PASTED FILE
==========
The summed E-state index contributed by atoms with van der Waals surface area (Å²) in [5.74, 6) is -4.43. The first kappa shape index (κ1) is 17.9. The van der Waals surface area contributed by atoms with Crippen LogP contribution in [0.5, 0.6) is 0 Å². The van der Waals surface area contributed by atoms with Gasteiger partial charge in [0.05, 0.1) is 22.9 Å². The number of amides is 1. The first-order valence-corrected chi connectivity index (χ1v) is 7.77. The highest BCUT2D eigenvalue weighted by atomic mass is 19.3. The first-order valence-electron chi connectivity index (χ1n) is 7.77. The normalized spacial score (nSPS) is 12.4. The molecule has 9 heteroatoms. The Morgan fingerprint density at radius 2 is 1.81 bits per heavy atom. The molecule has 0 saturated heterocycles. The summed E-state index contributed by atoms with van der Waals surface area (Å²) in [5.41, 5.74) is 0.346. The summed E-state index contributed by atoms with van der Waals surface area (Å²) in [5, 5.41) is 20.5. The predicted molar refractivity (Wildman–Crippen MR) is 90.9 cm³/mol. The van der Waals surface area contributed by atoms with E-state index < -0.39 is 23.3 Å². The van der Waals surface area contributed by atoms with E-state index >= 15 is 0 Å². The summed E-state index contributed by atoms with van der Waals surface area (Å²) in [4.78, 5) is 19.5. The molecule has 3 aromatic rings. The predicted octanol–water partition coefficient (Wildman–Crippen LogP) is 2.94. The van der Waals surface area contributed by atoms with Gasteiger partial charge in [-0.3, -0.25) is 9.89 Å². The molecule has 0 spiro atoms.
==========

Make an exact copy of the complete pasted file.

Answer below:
The summed E-state index contributed by atoms with van der Waals surface area (Å²) in [5.74, 6) is -4.43. The first kappa shape index (κ1) is 17.9. The van der Waals surface area contributed by atoms with Crippen LogP contribution in [0.5, 0.6) is 0 Å². The van der Waals surface area contributed by atoms with Gasteiger partial charge in [0.05, 0.1) is 22.9 Å². The number of amides is 1. The first-order valence-corrected chi connectivity index (χ1v) is 7.77. The highest BCUT2D eigenvalue weighted by atomic mass is 19.3. The first-order valence-electron chi connectivity index (χ1n) is 7.77. The normalized spacial score (nSPS) is 12.4. The molecule has 9 heteroatoms. The Morgan fingerprint density at radius 2 is 1.81 bits per heavy atom. The molecule has 0 saturated heterocycles. The summed E-state index contributed by atoms with van der Waals surface area (Å²) in [5.41, 5.74) is 0.346. The summed E-state index contributed by atoms with van der Waals surface area (Å²) in [5, 5.41) is 20.5. The predicted molar refractivity (Wildman–Crippen MR) is 90.9 cm³/mol. The van der Waals surface area contributed by atoms with E-state index < -0.39 is 23.3 Å². The van der Waals surface area contributed by atoms with E-state index >= 15 is 0 Å². The summed E-state index contributed by atoms with van der Waals surface area (Å²) in [4.78, 5) is 19.5. The molecule has 3 aromatic rings. The predicted octanol–water partition coefficient (Wildman–Crippen LogP) is 2.94. The van der Waals surface area contributed by atoms with Gasteiger partial charge in [-0.3, -0.25) is 9.89 Å². The molecule has 0 spiro atoms.